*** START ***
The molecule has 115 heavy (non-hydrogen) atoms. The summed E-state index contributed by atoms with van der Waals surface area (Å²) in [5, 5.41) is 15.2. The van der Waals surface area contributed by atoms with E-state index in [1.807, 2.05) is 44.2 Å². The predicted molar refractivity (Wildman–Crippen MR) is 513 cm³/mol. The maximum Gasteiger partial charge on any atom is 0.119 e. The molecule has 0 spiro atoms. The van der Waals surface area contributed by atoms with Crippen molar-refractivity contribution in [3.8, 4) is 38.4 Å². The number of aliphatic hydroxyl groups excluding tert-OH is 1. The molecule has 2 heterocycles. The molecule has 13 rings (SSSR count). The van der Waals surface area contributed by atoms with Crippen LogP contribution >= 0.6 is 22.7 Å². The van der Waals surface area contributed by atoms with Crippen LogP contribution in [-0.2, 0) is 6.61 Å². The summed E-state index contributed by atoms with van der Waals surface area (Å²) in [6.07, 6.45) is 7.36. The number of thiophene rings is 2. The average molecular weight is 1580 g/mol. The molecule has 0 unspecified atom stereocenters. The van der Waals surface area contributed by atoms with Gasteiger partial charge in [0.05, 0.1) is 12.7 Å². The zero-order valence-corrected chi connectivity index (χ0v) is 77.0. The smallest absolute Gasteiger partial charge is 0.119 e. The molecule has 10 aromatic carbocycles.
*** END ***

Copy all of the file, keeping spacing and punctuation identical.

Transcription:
The molecule has 115 heavy (non-hydrogen) atoms. The summed E-state index contributed by atoms with van der Waals surface area (Å²) in [5, 5.41) is 15.2. The van der Waals surface area contributed by atoms with E-state index in [1.807, 2.05) is 44.2 Å². The predicted molar refractivity (Wildman–Crippen MR) is 513 cm³/mol. The maximum Gasteiger partial charge on any atom is 0.119 e. The molecule has 0 spiro atoms. The van der Waals surface area contributed by atoms with Crippen molar-refractivity contribution in [3.8, 4) is 38.4 Å². The number of aliphatic hydroxyl groups excluding tert-OH is 1. The molecule has 2 heterocycles. The molecule has 13 rings (SSSR count). The van der Waals surface area contributed by atoms with Crippen LogP contribution >= 0.6 is 22.7 Å². The van der Waals surface area contributed by atoms with Crippen LogP contribution in [-0.2, 0) is 6.61 Å². The summed E-state index contributed by atoms with van der Waals surface area (Å²) in [6.07, 6.45) is 7.36. The number of thiophene rings is 2. The average molecular weight is 1580 g/mol. The molecule has 0 unspecified atom stereocenters. The van der Waals surface area contributed by atoms with Gasteiger partial charge in [0.05, 0.1) is 12.7 Å². The zero-order valence-corrected chi connectivity index (χ0v) is 77.0. The smallest absolute Gasteiger partial charge is 0.119 e. The molecule has 10 aromatic carbocycles.